The Massachusetts chapter of the Northeast Organic Farming Association. NOFA/Mass welcomes everyone who cares about food, where it comes from and how it’s grown

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NOFA/Mass Enews

Farming

fog in the trees

As members of NOFA/Mass and the Bionutrient Food Association know, soil ecosystems (and their plant communities) are key to healthier crops – and also have a role to play in climate change mitigation. But what is the relationship of the water cycle to soil ecosystems?

According to Walter Jehne – renowned Australian soil microbiologist and UN climate scientist – soil carbon drawdown and the cycling of water through a landscape are interconnected phenomena. In fact, the increased water cycling of healthy, carbon-rich ecosystems may be the key to cooling the planet.

2018 Summer Conference

As winter begins to thaw, the fields call us back to tend and cultivate another season of healthful bounty. And as the USDA organic standards degrade even further in the face of the National Organic Standards Board allowing Hydroponics into organic certification and animal welfare regulations taking a huge step backward, the need for conscientious local food producers becomes more necessary than ever. What a time for organic farmers and gardeners to get better at doing their part to infiltrate the food system with the healthiest, most conscientious food possible!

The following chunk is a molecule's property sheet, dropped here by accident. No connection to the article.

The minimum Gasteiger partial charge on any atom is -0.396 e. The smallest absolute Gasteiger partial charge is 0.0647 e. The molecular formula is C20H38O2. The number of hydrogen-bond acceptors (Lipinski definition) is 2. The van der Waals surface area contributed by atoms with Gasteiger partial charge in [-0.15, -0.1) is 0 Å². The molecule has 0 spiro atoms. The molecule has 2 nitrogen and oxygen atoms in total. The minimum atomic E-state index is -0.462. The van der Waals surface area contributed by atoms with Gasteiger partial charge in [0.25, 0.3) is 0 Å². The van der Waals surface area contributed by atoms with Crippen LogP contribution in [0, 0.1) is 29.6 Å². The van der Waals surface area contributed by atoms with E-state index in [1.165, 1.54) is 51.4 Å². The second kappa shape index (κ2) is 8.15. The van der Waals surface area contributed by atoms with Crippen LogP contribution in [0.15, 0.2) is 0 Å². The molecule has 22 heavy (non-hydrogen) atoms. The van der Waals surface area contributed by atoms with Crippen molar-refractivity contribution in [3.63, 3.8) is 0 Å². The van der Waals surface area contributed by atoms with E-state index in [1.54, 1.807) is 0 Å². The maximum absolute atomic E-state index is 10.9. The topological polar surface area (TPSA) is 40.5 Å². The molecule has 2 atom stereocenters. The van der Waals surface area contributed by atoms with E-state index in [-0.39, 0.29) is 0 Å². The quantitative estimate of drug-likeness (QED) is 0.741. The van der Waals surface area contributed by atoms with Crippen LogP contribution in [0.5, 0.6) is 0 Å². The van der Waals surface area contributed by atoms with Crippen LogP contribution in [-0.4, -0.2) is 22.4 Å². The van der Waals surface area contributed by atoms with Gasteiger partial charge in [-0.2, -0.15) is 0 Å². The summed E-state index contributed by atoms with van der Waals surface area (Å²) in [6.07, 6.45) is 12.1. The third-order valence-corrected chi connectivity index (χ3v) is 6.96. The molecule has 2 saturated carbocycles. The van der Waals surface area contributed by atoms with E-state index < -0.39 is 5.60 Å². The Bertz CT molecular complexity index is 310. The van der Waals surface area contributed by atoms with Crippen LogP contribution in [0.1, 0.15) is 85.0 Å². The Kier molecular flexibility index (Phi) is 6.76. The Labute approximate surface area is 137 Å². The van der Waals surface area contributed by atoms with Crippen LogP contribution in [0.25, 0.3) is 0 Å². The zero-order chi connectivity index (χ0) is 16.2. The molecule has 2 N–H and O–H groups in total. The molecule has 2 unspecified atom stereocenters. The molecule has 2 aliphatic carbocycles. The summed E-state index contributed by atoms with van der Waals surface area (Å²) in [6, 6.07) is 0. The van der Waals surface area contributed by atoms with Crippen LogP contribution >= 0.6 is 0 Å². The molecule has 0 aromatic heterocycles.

Mark your calendar for August 10-12, 2018 when we will gather on the campus of Hampshire College for the 44th NOFA Summer Conference as a community set on maintaining transparent and upstanding food production methods consumers can rely on in good faith. Each summer the NOFA community looks toward its regional summer gathering to help keep the fabric of healthful organic practices in tact and to learn from the successes of many amazing people doing their part.